SAN FRANCISCO – Targeting a comprehensive cardiac-risk reduction program to adults with elevated natriuretic peptide significantly cut the rate of new left ventricular dysfunction, heart failure, and other cardiovascular events in a randomized trial with more than 1,300 patients.
"I think it was the structure of the intervention, the cohesion of care, rather than a specific intervention" that improved clinical outcomes, Dr. Kenneth M. McDonald said at the annual meeting of the American College of Cardiology. "Undoubtedly, a patient’s knowledge [of a high B-type natriuretic peptide level] improved their adherence to therapy." He and his associates ran the study at 39 primary care practices around Dublin that worked in collaboration with the cardiology department at St. Vincent’s University Hospital in Dublin.
The primary care physicians looked for patients at least 40 years old with at least one identified cardiovascular risk factor whose B-type natriuretic peptide (BNP) level rose above 50 pg/mL on an annual screening test. They referred these patients to St. Vincent’s for an intensified testing and management program similar to "the disease management structure we’ve used for several years for patients with heart failure," said Dr. McDonald, a professor of cardiology at St. Vincent’s and director of the heart failure unit. The program included a cardiology review and regular follow-up, echocardiography with Doppler and other cardiovascular investigations as needed, and nurse coaching.
"Routine BNP screening is not recommended in current guidelines. Perhaps this finding is the first step to get guidelines committees to address the use of BNP for screening," commented Dr. Sanjay Kaul, director of the vascular physiology and thrombosis research laboratory at the Burns and Allen Research Institute at Cedars Sinai Medical Center in Los Angeles.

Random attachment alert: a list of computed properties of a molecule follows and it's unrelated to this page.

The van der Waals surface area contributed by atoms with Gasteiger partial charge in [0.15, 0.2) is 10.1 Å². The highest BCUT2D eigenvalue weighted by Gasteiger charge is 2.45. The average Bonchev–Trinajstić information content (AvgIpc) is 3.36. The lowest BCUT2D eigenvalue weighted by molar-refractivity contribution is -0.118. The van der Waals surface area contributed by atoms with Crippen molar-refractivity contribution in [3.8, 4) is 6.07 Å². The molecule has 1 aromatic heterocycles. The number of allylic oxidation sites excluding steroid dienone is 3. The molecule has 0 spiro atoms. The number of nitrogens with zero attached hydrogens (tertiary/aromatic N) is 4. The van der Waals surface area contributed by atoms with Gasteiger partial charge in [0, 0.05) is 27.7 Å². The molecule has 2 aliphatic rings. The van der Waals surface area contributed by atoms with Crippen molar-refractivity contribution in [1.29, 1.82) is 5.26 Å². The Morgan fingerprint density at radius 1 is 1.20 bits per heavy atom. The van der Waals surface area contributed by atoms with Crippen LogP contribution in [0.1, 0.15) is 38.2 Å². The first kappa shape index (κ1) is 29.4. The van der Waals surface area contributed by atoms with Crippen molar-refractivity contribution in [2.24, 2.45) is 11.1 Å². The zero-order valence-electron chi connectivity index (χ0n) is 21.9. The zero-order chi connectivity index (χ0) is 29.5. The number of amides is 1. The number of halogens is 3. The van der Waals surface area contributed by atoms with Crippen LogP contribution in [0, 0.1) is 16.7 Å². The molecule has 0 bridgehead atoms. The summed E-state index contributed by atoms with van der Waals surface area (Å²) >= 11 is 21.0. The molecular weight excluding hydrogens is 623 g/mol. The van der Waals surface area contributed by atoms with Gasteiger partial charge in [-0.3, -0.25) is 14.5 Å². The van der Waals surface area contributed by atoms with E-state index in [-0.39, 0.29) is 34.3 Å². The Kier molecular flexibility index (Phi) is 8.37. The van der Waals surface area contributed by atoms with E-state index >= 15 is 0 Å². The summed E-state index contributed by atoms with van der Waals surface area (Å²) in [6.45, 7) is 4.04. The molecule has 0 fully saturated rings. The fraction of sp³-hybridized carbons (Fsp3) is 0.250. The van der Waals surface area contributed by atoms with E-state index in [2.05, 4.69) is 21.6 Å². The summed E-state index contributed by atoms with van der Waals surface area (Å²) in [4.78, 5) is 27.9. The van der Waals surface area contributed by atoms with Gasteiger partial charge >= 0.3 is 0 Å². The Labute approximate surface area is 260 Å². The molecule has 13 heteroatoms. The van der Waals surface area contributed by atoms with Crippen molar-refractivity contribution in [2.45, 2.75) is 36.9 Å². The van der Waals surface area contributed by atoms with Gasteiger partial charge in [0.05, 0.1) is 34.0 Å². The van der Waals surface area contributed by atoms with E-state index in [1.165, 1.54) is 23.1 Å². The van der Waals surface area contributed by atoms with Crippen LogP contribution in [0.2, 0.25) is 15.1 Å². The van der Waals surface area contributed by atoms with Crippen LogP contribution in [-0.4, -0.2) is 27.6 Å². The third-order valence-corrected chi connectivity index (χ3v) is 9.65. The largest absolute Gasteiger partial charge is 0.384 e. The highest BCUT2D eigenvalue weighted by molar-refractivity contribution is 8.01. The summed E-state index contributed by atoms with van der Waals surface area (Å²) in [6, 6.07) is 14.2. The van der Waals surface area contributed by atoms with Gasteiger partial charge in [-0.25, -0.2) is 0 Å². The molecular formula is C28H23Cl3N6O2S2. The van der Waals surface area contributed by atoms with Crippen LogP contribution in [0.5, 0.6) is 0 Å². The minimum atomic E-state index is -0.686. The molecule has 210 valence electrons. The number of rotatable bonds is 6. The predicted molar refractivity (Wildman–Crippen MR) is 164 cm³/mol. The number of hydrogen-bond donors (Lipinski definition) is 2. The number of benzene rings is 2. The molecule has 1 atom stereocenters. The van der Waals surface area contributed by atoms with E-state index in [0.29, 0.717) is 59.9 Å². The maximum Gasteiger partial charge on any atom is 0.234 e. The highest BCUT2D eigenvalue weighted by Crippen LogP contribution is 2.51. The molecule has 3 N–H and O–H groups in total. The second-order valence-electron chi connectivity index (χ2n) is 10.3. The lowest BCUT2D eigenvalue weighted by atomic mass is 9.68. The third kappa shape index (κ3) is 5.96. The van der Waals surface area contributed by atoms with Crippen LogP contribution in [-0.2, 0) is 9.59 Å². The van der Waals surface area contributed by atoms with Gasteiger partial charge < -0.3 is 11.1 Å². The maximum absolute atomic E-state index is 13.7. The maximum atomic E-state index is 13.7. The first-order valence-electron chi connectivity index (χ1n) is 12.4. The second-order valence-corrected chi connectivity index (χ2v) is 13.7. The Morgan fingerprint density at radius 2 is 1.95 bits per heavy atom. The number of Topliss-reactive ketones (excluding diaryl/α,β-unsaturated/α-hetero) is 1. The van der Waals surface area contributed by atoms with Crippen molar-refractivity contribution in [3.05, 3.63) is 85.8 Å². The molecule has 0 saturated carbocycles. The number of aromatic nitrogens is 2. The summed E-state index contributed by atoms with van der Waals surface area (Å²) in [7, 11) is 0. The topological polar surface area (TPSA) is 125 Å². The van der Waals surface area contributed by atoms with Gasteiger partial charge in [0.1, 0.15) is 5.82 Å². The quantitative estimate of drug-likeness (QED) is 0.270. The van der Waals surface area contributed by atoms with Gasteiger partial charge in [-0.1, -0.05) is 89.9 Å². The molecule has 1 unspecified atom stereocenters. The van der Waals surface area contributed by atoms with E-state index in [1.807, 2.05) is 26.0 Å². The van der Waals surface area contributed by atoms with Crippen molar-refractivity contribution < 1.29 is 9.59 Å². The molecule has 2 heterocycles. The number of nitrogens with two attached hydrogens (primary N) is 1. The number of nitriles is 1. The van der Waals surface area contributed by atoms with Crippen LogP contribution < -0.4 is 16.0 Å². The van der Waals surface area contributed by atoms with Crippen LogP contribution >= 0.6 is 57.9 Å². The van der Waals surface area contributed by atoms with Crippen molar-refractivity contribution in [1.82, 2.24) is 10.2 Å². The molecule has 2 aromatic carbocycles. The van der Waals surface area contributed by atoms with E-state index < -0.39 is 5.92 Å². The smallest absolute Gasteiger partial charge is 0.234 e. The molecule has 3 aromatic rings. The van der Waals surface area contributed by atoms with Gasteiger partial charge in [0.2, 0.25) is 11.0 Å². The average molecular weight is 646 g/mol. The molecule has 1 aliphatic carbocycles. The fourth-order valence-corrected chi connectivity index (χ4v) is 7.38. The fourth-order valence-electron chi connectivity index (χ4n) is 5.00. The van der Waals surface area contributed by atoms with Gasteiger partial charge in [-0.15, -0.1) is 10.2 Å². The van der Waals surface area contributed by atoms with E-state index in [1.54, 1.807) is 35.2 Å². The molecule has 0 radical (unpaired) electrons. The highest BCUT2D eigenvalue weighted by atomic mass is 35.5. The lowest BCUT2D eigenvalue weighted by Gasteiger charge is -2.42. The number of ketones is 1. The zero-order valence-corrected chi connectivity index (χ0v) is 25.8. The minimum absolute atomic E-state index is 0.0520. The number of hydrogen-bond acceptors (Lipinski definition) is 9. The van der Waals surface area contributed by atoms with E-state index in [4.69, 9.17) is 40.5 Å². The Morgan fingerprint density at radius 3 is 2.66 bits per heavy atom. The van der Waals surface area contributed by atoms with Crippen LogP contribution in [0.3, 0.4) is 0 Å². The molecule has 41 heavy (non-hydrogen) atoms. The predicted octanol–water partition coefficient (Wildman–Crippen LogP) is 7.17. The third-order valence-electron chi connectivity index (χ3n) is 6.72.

Among the 1,374 patients enrolled in the STOP-HF (Screening to Prevent Heart Failure) trial, annual BNP measurement found 498 (36%) with a BNP level that rose above 50 pg/mL in at least one annual test. This included 235 patients randomized to the control arm and 263 randomized to the intervention group. The overall age of patients in the study averaged 65 years, but the age of those with elevated BNP averaged closer to 70 years.
During average follow-up of just over 4 years, patients referred to the cardiology program had 25 cases (10%) of heart failure or asymptomatic left ventricular dysfunction, compared with 44 cases (19%) in the control arm, a 54% odds ratio reduction that was statistically significant for the study’s primary endpoint. For the entire study group of 1,374 randomized patients, participation in the group eligible for referred care cut the primary endpoint by a relative 41%, compared with the controls, a statistically significant difference.
A secondary efficacy analysis that tallied the combined rate of incident heart failure, arrhythmia, myocardial infarction, unstable angina, cerebrovascular events, peripheral thrombosis, or pulmonary embolism found 51 events (7%) in the entire intervention group compared with 71 events (10%) in the control group, a 46% odds rate reduction that was statistically significant.
A study limitation was the large percentage of patients in both arms either lost to follow-up, 10%; or who withdrew their consent to participate, another 16%. "It challenges interpretation of the results," commented Dr. Kaul.
But Dr. McDonald and his associates were convinced by their findings.
"We believe the results are conclusive enough to roll this out as a clinical program," he said in an interview. "We are now extending this to another region of Ireland, and we will try to get this disseminated nationally."
He also foresees additional refinements to the program, possibly identifying other risk markers that can compliment BNP and further focus intervention.
"We have shown benefit, but a question is the cost of getting that benefit. BNP is clearly a step up from where we were, but that doesn’t mean we are as good as we could make it."
Dr. McDonald said that he had no disclosures.
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